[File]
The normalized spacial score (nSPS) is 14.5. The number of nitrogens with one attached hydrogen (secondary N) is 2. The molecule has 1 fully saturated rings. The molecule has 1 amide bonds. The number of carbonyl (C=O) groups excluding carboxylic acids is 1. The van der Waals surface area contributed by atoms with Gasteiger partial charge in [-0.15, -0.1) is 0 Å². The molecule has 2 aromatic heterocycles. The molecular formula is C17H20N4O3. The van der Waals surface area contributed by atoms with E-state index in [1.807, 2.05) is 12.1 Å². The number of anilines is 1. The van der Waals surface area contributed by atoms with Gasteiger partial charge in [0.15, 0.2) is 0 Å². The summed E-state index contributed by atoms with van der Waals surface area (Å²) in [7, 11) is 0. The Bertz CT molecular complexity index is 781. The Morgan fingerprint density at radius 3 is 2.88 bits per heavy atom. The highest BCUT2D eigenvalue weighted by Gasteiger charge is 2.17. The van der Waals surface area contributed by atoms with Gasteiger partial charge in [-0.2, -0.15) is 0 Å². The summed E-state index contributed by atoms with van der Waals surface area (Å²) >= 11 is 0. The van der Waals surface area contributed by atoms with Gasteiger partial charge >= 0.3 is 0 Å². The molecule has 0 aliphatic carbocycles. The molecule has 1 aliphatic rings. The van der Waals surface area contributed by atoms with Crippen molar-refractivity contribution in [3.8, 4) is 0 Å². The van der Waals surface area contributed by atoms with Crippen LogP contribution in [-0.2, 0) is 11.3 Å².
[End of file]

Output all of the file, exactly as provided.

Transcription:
The normalized spacial score (nSPS) is 14.5. The number of nitrogens with one attached hydrogen (secondary N) is 2. The molecule has 1 fully saturated rings. The molecule has 1 amide bonds. The number of carbonyl (C=O) groups excluding carboxylic acids is 1. The van der Waals surface area contributed by atoms with Gasteiger partial charge in [-0.15, -0.1) is 0 Å². The molecule has 2 aromatic heterocycles. The molecular formula is C17H20N4O3. The van der Waals surface area contributed by atoms with E-state index in [1.807, 2.05) is 12.1 Å². The number of anilines is 1. The van der Waals surface area contributed by atoms with Gasteiger partial charge in [0.15, 0.2) is 0 Å². The summed E-state index contributed by atoms with van der Waals surface area (Å²) in [7, 11) is 0. The Bertz CT molecular complexity index is 781. The Morgan fingerprint density at radius 3 is 2.88 bits per heavy atom. The highest BCUT2D eigenvalue weighted by Gasteiger charge is 2.17. The van der Waals surface area contributed by atoms with Gasteiger partial charge in [-0.2, -0.15) is 0 Å². The summed E-state index contributed by atoms with van der Waals surface area (Å²) >= 11 is 0. The van der Waals surface area contributed by atoms with Gasteiger partial charge >= 0.3 is 0 Å². The molecule has 0 aliphatic carbocycles. The molecule has 1 aliphatic rings. The van der Waals surface area contributed by atoms with Crippen molar-refractivity contribution in [3.8, 4) is 0 Å². The van der Waals surface area contributed by atoms with Crippen LogP contribution in [-0.2, 0) is 11.3 Å².